This is an area of ongoing research, but petitioners present no evidence that demonstrates that the treatment of this issue by EPA failed to address the uncertainties involved in these reconstructions.
Peabody Energy raises objections to the IPCC Fourth Assessment Report (AR4) treatment of Holocene temperature variation, to the sentence in the TSD referring to reconstructions of this period, and to the discussion in the RTC document on the subject. Peabody Energy claims that certain e-mails raise doubts about IPCC conclusions regarding the early Holocene (about 10,000 to 8,000 years ago). Peabody Energy states that ‘Obviously, warmer temperatures in the early Holocene when GHG concentrations were lower than those today would seem to further undermine the conclusion that today’s temperatures are unprecedented and, therefore, must be the result of anthropogenic GHG emissions.’ Peabody Energy quotes several e-mails from IPCC authors discussing two papers (Porter, 2000 and Thompson et al., 2006) that were not included in the AR4. Peabody Energy states that these e-mails support its claims that the IPCC omitted references and skewed the discussion of this issue in the AR4, and that the two papers demonstrate that there was simultaneous warmth in the tropics and the Southern Hemisphere during the early Holocene, in contrast to the IPCC conclusions.
For example, a petitioner quotes the following from Olga Solomina from July 2006:
I attach here a version of glacier box and suggestions (in red) how to include there the reference to the new Thompson et al., 2006 paper.
In this relation - I am getting more and more concern about our statement that the Early Holocene was cool in the tropics - this paper shows that it was, actually, warm - ice core evidences+glaciers were smaller than now in the tropical Andes. The glaciers in the Southern Hemisphere (Porter, 2000, review paper) were also smaller than at least in the Neoglacial. We do not cite Porter’s paper for the reason that we actually do not know how to explain this - orbital reason does not work for the SH, but if we do cite it (which is fair) we have to say that during the Early to Mid Holocene glaciers were smaller than later in both Northern, and Southern Hemisphere, including the tropics, which would contradict to our statement in the Holocene chapter and the bullet. It is probably too late to rise these questions, but still just to draw your attention.2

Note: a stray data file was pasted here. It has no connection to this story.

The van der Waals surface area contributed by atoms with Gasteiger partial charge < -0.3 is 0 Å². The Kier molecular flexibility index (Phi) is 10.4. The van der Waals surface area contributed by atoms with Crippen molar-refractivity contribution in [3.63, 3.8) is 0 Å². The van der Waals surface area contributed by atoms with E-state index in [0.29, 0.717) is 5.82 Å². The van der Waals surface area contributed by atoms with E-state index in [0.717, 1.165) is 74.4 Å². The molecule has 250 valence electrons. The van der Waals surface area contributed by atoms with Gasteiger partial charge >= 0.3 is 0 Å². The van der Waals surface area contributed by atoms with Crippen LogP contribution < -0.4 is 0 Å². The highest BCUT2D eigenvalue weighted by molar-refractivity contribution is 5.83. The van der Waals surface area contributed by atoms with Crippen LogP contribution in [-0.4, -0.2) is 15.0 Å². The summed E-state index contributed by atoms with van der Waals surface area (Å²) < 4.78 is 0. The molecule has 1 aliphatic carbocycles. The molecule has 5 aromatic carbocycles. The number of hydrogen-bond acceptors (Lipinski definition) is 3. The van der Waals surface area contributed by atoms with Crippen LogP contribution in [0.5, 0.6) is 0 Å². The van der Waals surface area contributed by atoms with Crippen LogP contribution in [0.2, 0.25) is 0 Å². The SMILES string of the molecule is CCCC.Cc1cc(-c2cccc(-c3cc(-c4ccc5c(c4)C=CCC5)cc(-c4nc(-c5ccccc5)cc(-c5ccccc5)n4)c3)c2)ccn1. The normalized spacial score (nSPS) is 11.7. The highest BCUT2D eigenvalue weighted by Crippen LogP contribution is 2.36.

The petitioner further quotes Valerie Masson-Delmotte on uncertainties in Holocene land reconstructions:
It seems to me that there is still a large uncertainty about the temperature versus precipitation effect on these tropical glaciers. Other indications from South America are related to lake levels with contrasted views in the low versus highlands.
Several references suggest that there is the end of a wet period after the early Holocene in tropical south America; this is expected to induce an increase of 18O signals. One review was conducted several years ago within the PEPI project (http://wwwpaztcn.wr.usgs.gov/pcaw/ and references herein).
I think that the state of the art is that we have no reliable proxy record that is sensivite to temperature only on the tropical lands for the Holocene; therefore the statement that was written for the Holocene was based on areas of the tropical oceans where SST reconstructions were published.
Do we have to write more explicitely about the uncertainty?3